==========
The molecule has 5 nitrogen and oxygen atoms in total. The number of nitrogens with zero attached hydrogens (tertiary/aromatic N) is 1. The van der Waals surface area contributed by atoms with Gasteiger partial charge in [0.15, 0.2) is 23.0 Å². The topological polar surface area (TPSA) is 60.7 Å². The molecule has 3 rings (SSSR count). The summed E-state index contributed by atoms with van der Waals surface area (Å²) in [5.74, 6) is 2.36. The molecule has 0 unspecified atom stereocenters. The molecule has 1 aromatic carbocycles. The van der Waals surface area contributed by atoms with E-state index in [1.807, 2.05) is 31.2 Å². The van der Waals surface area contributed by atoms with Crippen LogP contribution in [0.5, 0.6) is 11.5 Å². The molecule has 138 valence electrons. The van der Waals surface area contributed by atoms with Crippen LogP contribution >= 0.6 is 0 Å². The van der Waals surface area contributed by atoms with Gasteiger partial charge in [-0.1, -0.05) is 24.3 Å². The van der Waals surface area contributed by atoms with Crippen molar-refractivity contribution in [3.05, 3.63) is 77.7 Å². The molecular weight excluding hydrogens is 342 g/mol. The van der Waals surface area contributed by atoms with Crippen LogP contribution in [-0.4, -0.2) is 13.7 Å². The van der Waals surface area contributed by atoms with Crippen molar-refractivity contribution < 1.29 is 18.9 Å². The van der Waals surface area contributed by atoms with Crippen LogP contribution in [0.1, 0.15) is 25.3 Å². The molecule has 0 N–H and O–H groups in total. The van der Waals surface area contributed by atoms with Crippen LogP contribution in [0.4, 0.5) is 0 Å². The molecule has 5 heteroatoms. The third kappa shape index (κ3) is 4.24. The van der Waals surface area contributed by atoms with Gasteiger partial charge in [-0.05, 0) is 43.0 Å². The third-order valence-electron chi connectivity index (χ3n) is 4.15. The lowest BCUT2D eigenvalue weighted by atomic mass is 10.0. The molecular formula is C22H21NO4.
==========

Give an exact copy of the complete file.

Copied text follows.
The molecule has 5 nitrogen and oxygen atoms in total. The number of nitrogens with zero attached hydrogens (tertiary/aromatic N) is 1. The van der Waals surface area contributed by atoms with Gasteiger partial charge in [0.15, 0.2) is 23.0 Å². The topological polar surface area (TPSA) is 60.7 Å². The molecule has 3 rings (SSSR count). The summed E-state index contributed by atoms with van der Waals surface area (Å²) in [5.74, 6) is 2.36. The molecule has 0 unspecified atom stereocenters. The molecule has 1 aromatic carbocycles. The van der Waals surface area contributed by atoms with E-state index in [1.807, 2.05) is 31.2 Å². The van der Waals surface area contributed by atoms with Crippen LogP contribution in [0.5, 0.6) is 11.5 Å². The molecule has 138 valence electrons. The van der Waals surface area contributed by atoms with Crippen LogP contribution >= 0.6 is 0 Å². The van der Waals surface area contributed by atoms with Gasteiger partial charge in [-0.1, -0.05) is 24.3 Å². The van der Waals surface area contributed by atoms with Crippen molar-refractivity contribution in [3.05, 3.63) is 77.7 Å². The molecular weight excluding hydrogens is 342 g/mol. The van der Waals surface area contributed by atoms with Crippen LogP contribution in [-0.4, -0.2) is 13.7 Å². The van der Waals surface area contributed by atoms with Crippen molar-refractivity contribution < 1.29 is 18.9 Å². The van der Waals surface area contributed by atoms with Crippen LogP contribution in [0.1, 0.15) is 25.3 Å². The molecule has 0 N–H and O–H groups in total. The van der Waals surface area contributed by atoms with Crippen LogP contribution in [0.4, 0.5) is 0 Å². The molecule has 5 heteroatoms. The third kappa shape index (κ3) is 4.24. The van der Waals surface area contributed by atoms with Gasteiger partial charge in [-0.05, 0) is 43.0 Å². The third-order valence-electron chi connectivity index (χ3n) is 4.15. The lowest BCUT2D eigenvalue weighted by atomic mass is 10.0. The molecular formula is C22H21NO4.